Calvinism and the Prodigal Son

Calvinists like to explain their theory of salvation with the resurrection of Lazarus. “Dead people can’t believe. God has to raise you up to believe.”

Never mind that nowhere in the passage about Lazarus rising from the dead does Jesus hint that this is an illustration of salvation.

What’s more ironic, is Calvinism doesn’t center on one of Jesus’ main parables of what salvation is like–The Prodigal Son. This is clearly stated to be an illustration of how salvation works.

The Prodigal Son wandered off and squandered all his dad gave him. While slopping around with pigs, he thinks about how good his dad is to others. “I bet if I go back he’ll be good to me.”

He goes back, because the goodness of God leads people to repentance.

The father receives him back and throws him a party. Salvation! It’s a wonderful thing!

Except Calvinists don’t like this story that much, or at least they have to do some spectacular gymnastics to avoid the obvious flow of what happened.

To the Calvinist, the Prodigal Son, by going back, is doing a meritorious work, the father, in essence, owes him a feast.

Now, certainly no Calvinist will come out and say this, but alas, it is their doctrine. As I recently read a Calvinist say, “If humans do one thing to obtain salvation, then it isn’t grace and God’s glory is diminished.” As if the Prodigal Son “coming to himself” and walking home to Dad, means Dad owes him a party. Walking home earned the party.

This is asinine reasoning.

The Prodigal Son, while wallowing with pigs, comes to himself. he sees his condition. Furthermore, he clearly sees his father’s character. These two things work together to lead him to go to the father. Him leaving pigs to receive salvation from his dad is not a meritorious work; it’s common sense.

That is salvation. God has demonstrated His love toward us. The grace of God that brings salvation has appeared to ALL MEN. We know God is good. When we realize we’re bad and we desperately need Him, that is when we come.

He willingly takes us and throws a party of celebration, shedding His grace abundantly on us.

This is the traditional, long before Calvin and Augustine, view of how salvation works. This parable does not fit with the Calvinist interpretation of salvation.

Furthermore, just to rub it in and make the point a little further, while Calvinists like to talk about Lazarus being dead and raised to illustrate salvation, note what the father says about his returned son:

But the father said to his servants, Bring forth the best robe, and put it on him; and put a ring on his hand, and shoes on his feet: And bring hither the fatted calf, and kill it; and let us eat, and be merry: For this my son was dead, and is alive again; he was lost, and is found. And they began to be merry.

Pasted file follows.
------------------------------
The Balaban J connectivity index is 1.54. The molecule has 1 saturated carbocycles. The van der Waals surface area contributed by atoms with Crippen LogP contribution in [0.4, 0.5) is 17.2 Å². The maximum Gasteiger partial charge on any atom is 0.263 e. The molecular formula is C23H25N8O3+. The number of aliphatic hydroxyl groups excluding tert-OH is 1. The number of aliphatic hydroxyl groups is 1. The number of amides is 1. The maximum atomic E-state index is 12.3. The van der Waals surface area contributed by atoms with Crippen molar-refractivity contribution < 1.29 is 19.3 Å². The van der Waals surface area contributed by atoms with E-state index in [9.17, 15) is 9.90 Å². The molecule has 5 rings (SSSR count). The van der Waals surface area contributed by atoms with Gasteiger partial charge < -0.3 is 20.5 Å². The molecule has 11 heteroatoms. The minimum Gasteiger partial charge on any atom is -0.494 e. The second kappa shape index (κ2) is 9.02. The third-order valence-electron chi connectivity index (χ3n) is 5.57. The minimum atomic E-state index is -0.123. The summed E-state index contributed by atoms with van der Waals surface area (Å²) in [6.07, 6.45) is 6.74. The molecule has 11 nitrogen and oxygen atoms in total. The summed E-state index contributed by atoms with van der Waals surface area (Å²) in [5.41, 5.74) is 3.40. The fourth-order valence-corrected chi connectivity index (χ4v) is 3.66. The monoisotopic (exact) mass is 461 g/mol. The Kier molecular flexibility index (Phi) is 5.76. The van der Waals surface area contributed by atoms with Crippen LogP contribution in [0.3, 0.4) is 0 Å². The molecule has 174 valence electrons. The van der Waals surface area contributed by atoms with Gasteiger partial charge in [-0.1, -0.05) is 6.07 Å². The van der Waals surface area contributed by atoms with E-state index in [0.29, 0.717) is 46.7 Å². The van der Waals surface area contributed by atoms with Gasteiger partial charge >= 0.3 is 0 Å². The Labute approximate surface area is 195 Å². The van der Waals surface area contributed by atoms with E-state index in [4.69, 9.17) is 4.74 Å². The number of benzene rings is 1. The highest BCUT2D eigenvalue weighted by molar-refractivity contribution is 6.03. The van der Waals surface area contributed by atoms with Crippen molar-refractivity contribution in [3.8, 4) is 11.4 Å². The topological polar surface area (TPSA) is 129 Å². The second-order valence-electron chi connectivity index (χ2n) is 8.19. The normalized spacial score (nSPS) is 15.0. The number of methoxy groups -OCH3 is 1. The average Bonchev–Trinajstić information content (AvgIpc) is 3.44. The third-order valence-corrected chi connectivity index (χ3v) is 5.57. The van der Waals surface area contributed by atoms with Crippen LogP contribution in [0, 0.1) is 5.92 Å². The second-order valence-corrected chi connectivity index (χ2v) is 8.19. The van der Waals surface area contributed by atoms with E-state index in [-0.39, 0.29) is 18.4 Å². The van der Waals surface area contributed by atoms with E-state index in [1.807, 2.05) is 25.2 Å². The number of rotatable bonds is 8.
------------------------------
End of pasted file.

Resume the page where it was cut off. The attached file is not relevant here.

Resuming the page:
Did you get that?! Calvinists love to talk about how we’re dead, unable to return. Notice what the father said about his son! “My son was dead, and is alive again.”

Being dead spiritually is not akin to Lazarus in the grace. Being dead spiritually is akin to being a rebellious, idiot, pig slop eating, sinner like the prodigal son.

Although Calvinism likes to twist other parables to attempt to prove their theory, they do a fine job of ignoring obvious parables that clearly portray salvation happening differently than their theory.

Calvinism is wrong. The end.

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3 thoughts on “Calvinism and the Prodigal Son”

  1. I was SO depressed the years I tried to understand Calvinist predestination. I figured since almost all the “experts” taught it, I must be wrong in my inability to embrace it. You saved a drowning woman. I thank God for your boldness.

  2. What would you say to those who say that parables have one meaning and that details in the parables shouldn’t be contrived to mean anything?

  3. They usually do have one meaning and we have to be careful not to mess with stuff to make it mean whatever we want. There is a reason he spoke them and we should hear them in context and not try to manipulate them to our own devices.

    It’s also important to remember he spoke parables so they (Israel) wouldn’t understand, Matthew 13 explains that. Typically He explains the miracles later to His disciples, or else further revelation in the Bible reveals what He meant. At no point should we base doctrine on a parable, but a parable can explain doctrine.

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